In a Medical Research Council study, 938 patients with locally advanced or asymptomatic, metastatic prostate carcinoma were randomized to receive either immediate treatment (orchidectomy or LH-releasing hormone analogue) or the same treatment deferred until an indication occurred. Treatment was commenced for local progression almost as frequently as treatment for metastatic disease. Compared with patients who were treated with deferred therapy, patients who were treated with early therapy were less likely to progress from M0 disease to M1 disease (P < 0.001; two-tailed), were less likely to develop pain (P < 0.001), and were less likely to die of prostate carcinoma.39

More recently, results from the Early Prostate Cancer Program were reported. In the three complimentary trials, patients with localized disease were randomized to receive Casodex (150 mg) or placebo.40, 41 The primary endpoint was objective clinical progression that included detectable disease in soft tissue or the documentation of bone metastases at 2 years. Combining the results of the three trials, the proportion of patients who developed osseous metastases within 2 years was 9% in the bicalutamide group and 13.8% in the placebo group. This represented a hazard ratio reduction of 0.58 (range, 0.51–0.66; P < 0.001). No effect on survival was demonstrated, reflecting the short follow-up and the inclusion of good-risk patients in the treatment program. The reduction in the rate objective progression metastases, which represents a transition to a more lethal form of the illness, provides an additional rationale for early treatment.

Those trials have been criticized because of the small sample sizes,37, 38 the deferral of treatment in the control group for too long,37, 39 short follow-up, and the inclusion of too many patients with good-risk features.41, 42 As such, they do not establish unequivocally that immediate therapy will prolong life. In part, this is because what was considered early at that time (before the widespread application of PSA-based monitoring) is not the same as what is considered early today. In the past, disease progression was determined by detecting disease by physical examination or an imaging study, which often required a significant change in the size of a lesion. Currently, progression is detected much earlier through the use of PSA-based monitoring schemes.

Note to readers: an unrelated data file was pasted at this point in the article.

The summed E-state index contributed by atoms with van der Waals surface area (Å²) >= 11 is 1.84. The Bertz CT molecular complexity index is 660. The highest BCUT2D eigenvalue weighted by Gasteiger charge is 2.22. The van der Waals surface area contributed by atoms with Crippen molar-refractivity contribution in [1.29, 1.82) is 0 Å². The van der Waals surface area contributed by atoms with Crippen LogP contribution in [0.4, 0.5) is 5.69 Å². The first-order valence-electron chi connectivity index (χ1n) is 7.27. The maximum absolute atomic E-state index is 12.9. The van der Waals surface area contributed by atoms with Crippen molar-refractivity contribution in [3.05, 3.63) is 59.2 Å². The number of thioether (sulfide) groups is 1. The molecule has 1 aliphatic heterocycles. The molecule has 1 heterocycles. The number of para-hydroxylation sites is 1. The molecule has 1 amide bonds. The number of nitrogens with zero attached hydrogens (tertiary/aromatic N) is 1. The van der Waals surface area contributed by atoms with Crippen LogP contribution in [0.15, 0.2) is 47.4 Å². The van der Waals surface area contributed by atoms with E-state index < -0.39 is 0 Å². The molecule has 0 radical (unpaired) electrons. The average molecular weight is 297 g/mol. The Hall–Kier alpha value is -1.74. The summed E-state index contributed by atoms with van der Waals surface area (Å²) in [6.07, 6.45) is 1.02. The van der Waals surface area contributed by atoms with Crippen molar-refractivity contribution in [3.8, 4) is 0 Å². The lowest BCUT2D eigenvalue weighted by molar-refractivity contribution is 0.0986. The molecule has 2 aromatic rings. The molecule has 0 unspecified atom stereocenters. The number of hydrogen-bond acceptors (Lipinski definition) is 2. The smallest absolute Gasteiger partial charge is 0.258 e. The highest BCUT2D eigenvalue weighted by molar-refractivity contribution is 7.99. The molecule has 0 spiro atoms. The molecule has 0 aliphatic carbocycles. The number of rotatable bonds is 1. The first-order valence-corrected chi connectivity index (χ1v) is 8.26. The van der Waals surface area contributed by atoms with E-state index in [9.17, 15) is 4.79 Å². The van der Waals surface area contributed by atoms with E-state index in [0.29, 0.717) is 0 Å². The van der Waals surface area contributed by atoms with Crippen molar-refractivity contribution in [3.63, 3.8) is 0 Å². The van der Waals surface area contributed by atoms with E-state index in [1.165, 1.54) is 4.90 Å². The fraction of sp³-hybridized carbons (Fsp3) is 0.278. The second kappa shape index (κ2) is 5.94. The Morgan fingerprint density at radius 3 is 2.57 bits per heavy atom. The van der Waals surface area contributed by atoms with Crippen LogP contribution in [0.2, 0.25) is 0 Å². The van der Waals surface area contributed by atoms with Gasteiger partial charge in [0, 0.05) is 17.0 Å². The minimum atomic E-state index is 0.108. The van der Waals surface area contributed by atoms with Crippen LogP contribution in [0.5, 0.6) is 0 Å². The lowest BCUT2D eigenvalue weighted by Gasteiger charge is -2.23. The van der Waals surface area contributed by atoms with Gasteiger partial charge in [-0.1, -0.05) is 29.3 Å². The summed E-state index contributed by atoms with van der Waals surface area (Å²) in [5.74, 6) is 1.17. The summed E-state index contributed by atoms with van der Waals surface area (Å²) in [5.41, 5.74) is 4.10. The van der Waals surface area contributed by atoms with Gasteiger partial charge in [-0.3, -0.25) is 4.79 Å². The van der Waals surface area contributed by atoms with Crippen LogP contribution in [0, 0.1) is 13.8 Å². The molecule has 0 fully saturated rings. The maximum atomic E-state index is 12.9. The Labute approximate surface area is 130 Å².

A question that remains is whether the degree of benefit has been proven convincingly, and, if it has, then whether it is sufficient to justify treatment of all patients. Part of the difficulty in making this determination is that the trials on which the evidence is based, with few exceptions, were small. This contrasts with the experience in the management of patients with breast carcinoma, for which the European Breast Cancer Trials Cooperative Group derived treatment recommendations based on the outcomes of approximately 30,000 women who were enrolled in 55 randomized trials that evaluated tamoxifen or no tamoxifen as an adjunct to primary treatment. Those results showed that the reduction in the death rate between control patients and tamoxifen-treated patients was directly proportional to the duration of therapy. Patients who were treated for 1 year, 2 years, and ≥ 5 years enjoyed a reduction in the rates of metastatic recurrence and mortality of 21% and 12%, 29% and 17%, and 47% and 23%, respectively, after 10 years of follow-up. A highly significant trend toward a greater effect with longer treatment (chi-square test, 52.0; 2 P < 0.00001) also was noted. The results observed in patients with prostate carcinoma were similar, although the number of patients enrolled and the length of follow-up were significantly less.43

These data suggest that early therapy can prolong life. It remains unanswered whether deferring treatment until the time that a PSA recurrence is detected, rather than treating at the time of primary therapy, will yield similar long-term outcomes. In this way, patients who have a low risk of recurrence and progression can avoid the symptoms associated with androgen deprivation, including hot flashes, loss of libido, impotence, gynecomastia, weakness, loss of muscle tone, anemia, personality change, gastrointestinal effects, and bone loss. Once again, determining the level of risk, in terms of both absolute probability and time frame, relative to the level of benefit cited would indicate whether the toxicities associated with hormonal therapy would be acceptable in an individual patient.